The Fiends in the Furrows- folk horror anthology for Halloween- I loved it…

The Fiends in the Furrows: An Anthology of Folk Horror by [Toase, Steve, Hall, Coy, Von Houser, Zachary, King-Miller, Lindsay, Gibson, S.T., Guignard, Eric, Petite, Romey, Ellis, Stephanie]

The Fiends in the Furrows is the latest horror anthology from indie publisher Nosetouch Press (published September 2018).

It contains 9 tales of folk horror (film wise think ‘Wicker Man’ crossed with ‘The Witch’). Within these pages haunted landscapes, isolated rural communities with pagan traditions, occult practises and the power of preachers jostle side by side with modern life – which often loses, or indeed has no relevance in these stories.

This book would be an ideal purchase for this bleak autumnal time of year where Halloween dominates and the countdown to Christmas has started. So if you’d like a gift for a bibliophile who loves horror then buy this one.

All the stories are well written, with huge gobbets of terror and weirdness running through their veins. With nine to choose from, you can sample taste from a literary buffet of varied writers’ voices and styles, as each one elegantly creates their own fictional world with its own boundaries into which you, the reader, can step inside, visit and unlike some of the characters trapped within, you are allowed to leave. This is quite a privilege.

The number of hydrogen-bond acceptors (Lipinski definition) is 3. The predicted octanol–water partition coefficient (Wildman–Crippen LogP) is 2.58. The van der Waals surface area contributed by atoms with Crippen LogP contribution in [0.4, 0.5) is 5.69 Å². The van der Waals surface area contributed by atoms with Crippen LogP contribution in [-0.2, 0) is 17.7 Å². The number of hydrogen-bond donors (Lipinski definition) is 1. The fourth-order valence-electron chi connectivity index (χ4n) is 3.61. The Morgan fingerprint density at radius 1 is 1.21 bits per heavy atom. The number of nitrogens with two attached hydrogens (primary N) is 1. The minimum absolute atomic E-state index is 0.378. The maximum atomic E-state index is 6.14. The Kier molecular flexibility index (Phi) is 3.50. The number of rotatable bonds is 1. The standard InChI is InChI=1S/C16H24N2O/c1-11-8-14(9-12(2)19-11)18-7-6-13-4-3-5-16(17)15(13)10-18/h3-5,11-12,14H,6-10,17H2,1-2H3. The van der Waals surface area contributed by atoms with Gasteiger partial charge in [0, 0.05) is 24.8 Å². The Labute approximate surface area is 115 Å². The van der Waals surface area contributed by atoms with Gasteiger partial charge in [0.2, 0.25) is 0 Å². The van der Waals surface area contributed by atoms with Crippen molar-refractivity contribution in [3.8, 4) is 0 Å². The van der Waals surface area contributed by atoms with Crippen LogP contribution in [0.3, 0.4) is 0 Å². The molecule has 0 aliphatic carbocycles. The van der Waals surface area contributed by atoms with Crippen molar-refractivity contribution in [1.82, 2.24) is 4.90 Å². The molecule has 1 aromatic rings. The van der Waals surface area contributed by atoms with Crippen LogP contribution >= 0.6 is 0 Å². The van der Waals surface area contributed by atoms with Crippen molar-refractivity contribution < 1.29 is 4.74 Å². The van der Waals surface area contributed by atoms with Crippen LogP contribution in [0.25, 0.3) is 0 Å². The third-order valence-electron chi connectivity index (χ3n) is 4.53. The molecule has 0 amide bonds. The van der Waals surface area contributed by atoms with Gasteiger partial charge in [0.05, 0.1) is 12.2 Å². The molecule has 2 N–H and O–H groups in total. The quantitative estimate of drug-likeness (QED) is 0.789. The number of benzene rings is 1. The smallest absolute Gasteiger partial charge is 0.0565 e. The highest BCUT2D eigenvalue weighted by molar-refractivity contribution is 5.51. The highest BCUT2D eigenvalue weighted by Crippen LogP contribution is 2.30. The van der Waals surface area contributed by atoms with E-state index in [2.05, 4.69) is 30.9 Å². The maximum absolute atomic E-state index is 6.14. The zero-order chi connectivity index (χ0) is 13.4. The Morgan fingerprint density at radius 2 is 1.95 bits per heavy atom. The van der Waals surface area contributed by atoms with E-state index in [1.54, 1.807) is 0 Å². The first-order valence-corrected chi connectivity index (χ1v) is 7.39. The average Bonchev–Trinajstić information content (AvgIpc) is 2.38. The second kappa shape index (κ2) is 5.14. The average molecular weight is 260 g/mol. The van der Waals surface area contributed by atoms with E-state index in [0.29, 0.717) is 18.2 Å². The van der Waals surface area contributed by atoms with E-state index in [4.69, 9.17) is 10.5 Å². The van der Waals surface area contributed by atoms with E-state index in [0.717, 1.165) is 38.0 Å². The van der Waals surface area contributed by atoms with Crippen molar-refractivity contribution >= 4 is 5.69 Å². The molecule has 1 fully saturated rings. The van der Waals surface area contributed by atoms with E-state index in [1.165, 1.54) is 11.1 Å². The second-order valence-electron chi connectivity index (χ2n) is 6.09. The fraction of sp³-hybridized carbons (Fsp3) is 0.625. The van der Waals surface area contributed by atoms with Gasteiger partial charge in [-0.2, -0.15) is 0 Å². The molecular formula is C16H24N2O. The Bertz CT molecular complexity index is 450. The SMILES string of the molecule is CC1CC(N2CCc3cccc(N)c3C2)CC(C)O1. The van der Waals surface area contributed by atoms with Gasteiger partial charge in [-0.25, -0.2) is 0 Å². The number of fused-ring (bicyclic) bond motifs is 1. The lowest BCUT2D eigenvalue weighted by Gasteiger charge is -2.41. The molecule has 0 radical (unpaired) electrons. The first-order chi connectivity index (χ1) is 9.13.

If I had to pick a couple which stood out for me- well here goes- but I enjoyed all nine:- S.T.Gibson’s ‘Revival’ – be warned if you have a snake phobia best to skip this one. This is a powerful account of a young girl’s coming of age within her twisted pastor’s family patriarchy and the power of religious hysteria in a small community. Stephanie Ellis’ ‘The Way of the Mother’- again it will put you off moving to a village for a better quality of life! Mothers are expected to make sacrifices for their families, aren’t they? Here a community condones and accepts in silence an horrific act – though there is beauty too in the new creation.

Third shout out to Sam Hicks’ ‘Back Along the Old Track’- this really creeped me out, reading it late at night. A feral fearsome farming family terrorise a new arrival in the village, who has to learn the olde ways pretty fast.

Highly recommended.

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